We found 4 providers matching radiation therapy and who accept First Health near Guilford, CT.
Dr. James Yu's specialty is radiation oncology. After attending Yale School of Medicine and the University of Michigan Medical School, Dr. Yu completed his residency training at Yale-New Haven Hospital and California Pacific Medical Center. He takes Anthem, ConnectiCare, and Blue Cross/Blue Shield, as well as other insurance carriers. His hospital/clinic affiliations include Lawrence + Memorial Hospital, VA Connecticut Healthcare System, and Griffin Hospital. He has an open panel.
Relevant Interests: , intensity-modulated radiation therapy (IMRT), brachytherapy (seed implants), Gamma Knife radiosurgery
All Interests: Bladder Cancer, Intensity-Modulated Radiation Therapy, Brachytherapy, Brain Cancer, Kidney Cancer, ... (Read more)
Dr. Susan Higgins works as a radiation oncologist in New Haven, CT and Guilford, CT. In addition to English, she speaks Spanish. She is affiliated with Lawrence + Memorial Hospital and Yale New Haven Health System. Dr. Higgins studied medicine at the University of Rochester School of Medicine and Dentistry. She trained at St. Mary's Hospital and a hospital affiliated with Yale University for residency. Dr. Higgins honors Anthem, ConnectiCare, and Blue Cross/Blue Shield, in addition to other insurance carriers. She is accepting new patients.
Relevant Interests: , intensity-modulated radiation therapy (IMRT), Gamma Knife radiosurgery, interstitial brachytherapy
All Interests: Intensity-Modulated Radiation Therapy, Vaginal Cancer, Vulvar Cancer, Ovarian Cancer, Anal Cancer, ... (Read more)
Dr. Peter Glazer is a radiation oncologist. These areas are among his clinical interests: lung cancer, hodgkin's lymphoma, and radiation therapy. Dr. Glazer is affiliated with Lawrence + Memorial Hospital and Yale New Haven Health System. Before completing his residency at Yale-New Haven Hospital, Dr. Glazer attended medical school at Yale School of Medicine. Dr. Glazer accepts Anthem, ConnectiCare, Blue Cross/Blue Shield, and more. He is accepting new patients.
Relevant Interests: , radiation therapy
All Interests: Radiation Therapy, Tumor, Lung Cancer, Cancer, Hodgkin's Lymphoma, Lymphoma, Breast Cancer, ... (Read more)
Dr. Jeffrey Weinreb is a specialist in diagnostic radiology. He accepts several insurance carriers, including Anthem, ConnectiCare, and Blue Cross/Blue Shield. After attending Mount Sinai School of Medicine, Dr. Weinreb completed his residency training at Long Island Jewish Medical Center. He is affiliated with Yale New Haven Health System.
Relevant Interests: , radiation therapy
All Interests: Bladder Cancer, Penile Cancer, MRI, Breast Issues, Abdominal Imaging, Liver Cancer, Kidney Cancer, ... (Read more)
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Radiation therapy, or radiotherapy, uses high energy rays to treat tumors or cancer. Radiation damages the DNA of cancer cells, killing them or making it impossible for them to divide and for cancer to spread. Radiation therapy can be used alone or in combination with surgery or other treatments, such as chemotherapy. It is an option for tumors that cannot be easily accessed surgically, such as those at the base of the skull, and it can be used following surgical cancer treatment to remove remaining cancerous tissue and prevent recurrence of cancer. Sometimes radiation therapy is used as a palliative treatment to shrink tumors. Rather than cure your condition, palliative treatments treat symptoms, such as pain caused by spinal tumors and problems with eating or drinking caused by esophageal tumors.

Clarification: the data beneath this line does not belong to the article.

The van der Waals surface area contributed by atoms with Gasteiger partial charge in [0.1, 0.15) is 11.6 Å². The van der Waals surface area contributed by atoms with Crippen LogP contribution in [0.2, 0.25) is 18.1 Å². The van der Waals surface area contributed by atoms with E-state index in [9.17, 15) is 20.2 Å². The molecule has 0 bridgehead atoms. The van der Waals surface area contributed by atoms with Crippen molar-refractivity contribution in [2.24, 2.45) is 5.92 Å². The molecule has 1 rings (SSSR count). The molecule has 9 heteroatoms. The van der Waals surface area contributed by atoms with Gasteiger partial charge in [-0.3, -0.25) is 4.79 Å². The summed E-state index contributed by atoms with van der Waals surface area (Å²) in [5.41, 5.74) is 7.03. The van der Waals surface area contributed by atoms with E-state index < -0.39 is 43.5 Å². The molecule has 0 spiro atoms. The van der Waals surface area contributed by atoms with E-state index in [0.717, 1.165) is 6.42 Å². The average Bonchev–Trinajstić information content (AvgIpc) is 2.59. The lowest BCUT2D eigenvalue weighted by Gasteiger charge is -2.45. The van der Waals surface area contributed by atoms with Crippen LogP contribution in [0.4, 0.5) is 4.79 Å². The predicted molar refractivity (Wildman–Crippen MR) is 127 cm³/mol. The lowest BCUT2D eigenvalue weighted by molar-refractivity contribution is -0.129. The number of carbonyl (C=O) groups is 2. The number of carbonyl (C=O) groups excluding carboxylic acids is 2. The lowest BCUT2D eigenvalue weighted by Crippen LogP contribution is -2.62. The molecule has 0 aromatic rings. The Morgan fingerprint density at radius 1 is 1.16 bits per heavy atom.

The type of therapy you receive will depend on the size, type, and location of your tumor or cancer, as well as the sensitivity of the surrounding healthy tissue, your age, and your medical history. Radiation treatment may be delivered in two ways:
- Internally, meaning radioactive material is placed inside of your body. Brachytherapy is a commonly used method of internal radiation therapy. Using catheters or needles, radioactive seeds or pellets are placed inside the body, and over the course of several weeks or a few months, the seeds will deliver radiation. Permanent brachytherapy leaves the seeds in your body permanently without causing side effects while temporary brachytherapy removes them after a treatment session.
- Externally, using a machine that aims radiation beams outside of your body. External radiation therapy is also known as external beam radiation therapy (EBRT). There are several types of EBRT, which differ in intensity and type of beams used. EBRT can be done before surgery (preoperatively), during surgery (intraoperatively), or after surgery (post-operatively).
Before you undergo radiation therapy, a team of medical professionals, including a radiation oncologist, will work with you to determine a treatment plan. This will involve mapping the area around the tumor or cancer, determining proper positioning for treatment delivery, and determining dosage. Treatment delivery will occur in sessions over the course of several weeks or months, depending on the type and size of cancer and its location in the body, among other factors.
Although radiation therapy aims to target only cancerous cells, damage to normal healthy cells may occur. You might experience side effects from radiation during treatment or in the months and years following it. They are dependent on the areas treated and may include fatigue, nausea, vomiting, skin irritation, hair loss, memory loss, and infertility. Your oncologist will take into account the amount of radiation that different areas of your body can receive safely while determining your treatment plan.